With 1.3 million residents still without power in the Houston because of a cold weather event whose effects are now expected to extend into Thursday, Houston Mayor Sylvester Turner said at a noon Tuesday press conference the No. 1 priority will be getting electricity restored "to seniors and critical care customers."
Turner said he talked with the head of ERCOT (Electric Reliability Council of Texas) which oversees power distribution in the state earlier in the day pressing him on the need for relief in the Houston area, which appears to be hardest hit in the state with power outages.
"As I indicated to ERCOT they must provide CenterPoint, Oncor, all your energy distribution transmission providers what they need to restore power as quickly as possible. That must take place. We have to have more generation in this state," said Turner. "It is simply unacceptable at this point for people to be without power at the coldest time in our history in the last 30 years."
Plans are to restore power to about 400,000 households Tuesday, Turner said, adding that he didn't know when this would happen. Priority is reportedly being given to households that have been without power the longest and other people who have not yet lost power may be taken offline to balance the demands.
The state did gain some power help from the Southwest Power Administration, part of the U.S. Department of Energy) but as U.S. Rep Sheila Jackson Lee pointed out at the press conference, Texas, unlike other states is very isolated with its own power grid and doesn't have mutual power sharing aid established with nearly states. Jackson Lee has been in contact with the federal office appealing for help for Texas from other states including California and New York.
Turner made it clear that while he understands people want him to get this problem fixed, especially with more bad weather expected Tuesday night expected to refreeze ice on the roads, but ERCOT is a state agency over which he has no power.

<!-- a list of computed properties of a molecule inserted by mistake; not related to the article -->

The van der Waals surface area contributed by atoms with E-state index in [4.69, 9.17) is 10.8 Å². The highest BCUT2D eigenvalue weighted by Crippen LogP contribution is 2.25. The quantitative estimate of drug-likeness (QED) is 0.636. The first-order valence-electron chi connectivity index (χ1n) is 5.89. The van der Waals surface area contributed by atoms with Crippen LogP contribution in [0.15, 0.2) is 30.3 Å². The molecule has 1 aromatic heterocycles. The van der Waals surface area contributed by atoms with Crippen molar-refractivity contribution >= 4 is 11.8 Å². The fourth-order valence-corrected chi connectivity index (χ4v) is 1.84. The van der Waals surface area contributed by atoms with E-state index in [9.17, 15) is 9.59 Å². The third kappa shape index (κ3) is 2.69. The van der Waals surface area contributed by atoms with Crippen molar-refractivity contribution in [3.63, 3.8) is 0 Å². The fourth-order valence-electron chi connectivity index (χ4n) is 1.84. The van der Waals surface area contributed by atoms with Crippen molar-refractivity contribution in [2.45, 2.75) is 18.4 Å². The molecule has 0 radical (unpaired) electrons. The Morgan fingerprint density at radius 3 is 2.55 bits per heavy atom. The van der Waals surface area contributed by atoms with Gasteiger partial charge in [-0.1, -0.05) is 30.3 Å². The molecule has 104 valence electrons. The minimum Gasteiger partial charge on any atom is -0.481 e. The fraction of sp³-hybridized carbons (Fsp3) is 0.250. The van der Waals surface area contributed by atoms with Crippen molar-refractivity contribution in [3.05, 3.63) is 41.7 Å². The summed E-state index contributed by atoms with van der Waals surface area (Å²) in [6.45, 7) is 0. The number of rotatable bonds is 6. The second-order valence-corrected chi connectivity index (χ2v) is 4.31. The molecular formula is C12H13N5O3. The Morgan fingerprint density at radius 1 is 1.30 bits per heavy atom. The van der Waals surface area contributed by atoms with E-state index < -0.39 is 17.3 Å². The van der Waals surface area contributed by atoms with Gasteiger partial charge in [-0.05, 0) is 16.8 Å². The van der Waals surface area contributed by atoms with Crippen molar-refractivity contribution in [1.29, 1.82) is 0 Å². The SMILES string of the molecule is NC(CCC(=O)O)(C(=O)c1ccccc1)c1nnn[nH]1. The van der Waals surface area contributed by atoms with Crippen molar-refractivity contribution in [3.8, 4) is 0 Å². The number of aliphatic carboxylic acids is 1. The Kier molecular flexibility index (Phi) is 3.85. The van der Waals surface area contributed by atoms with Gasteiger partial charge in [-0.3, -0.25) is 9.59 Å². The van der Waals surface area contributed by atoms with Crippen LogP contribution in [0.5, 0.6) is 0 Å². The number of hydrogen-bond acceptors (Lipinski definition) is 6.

Earlier in the day, Gov. Abbott reversed himself and called for an investigation of ERCOT, assigning it some of the blame he had previously insisted should just be laid at the feet of private businesses.
Kenny Mercado, senior vice president of CenterPoint Energy, said CenterPoint's distribution system is at 100 percent and the last problems with its transmission operation are being fixed today. All they are waiting on is an OK from ERCOT to go forward with restoring more power, he said.
COVID-19 testing and vaccinations offered by the city of Houston will remain closed again Wednesday and appointments will be rescheduled. Turner said it was probable that appointments for Thursday will also have to be postponed.
In response to questions, city officials say that although water pressure is low, it is still above required levels and that if someone has no water, it is likely that a pipe has burst at their residence and they should turn off the water. There has been no boil water notice.
Turner did acknowledge the problem with a lag time with 311 calls, saying it was because many of the operators have been working from home because of COVID. Because several of them lost power, they are now being asked to come in to the city office and work from there. The mayor appeals to downtown businesses to aid the conservation effort by turning off their lights in unused offices especially at night.
To date three people have died in the Houston area because of the cold: a homeless man from the extreme temperatures and a mother and daughter who died of carbon monoxide poisoning while sitting in their car. Houston Fire Chief Samuel Pena said in the last 24 hours they have run more than 2,200 calls for service. They've had 56 fire calls in the last 24 hours and more than 90 calls for suspected carbon monoxide poisoning in the same period.
In a related matter, Houston ISD announced it would remain closed through Thursday and would do remote learning on Friday.
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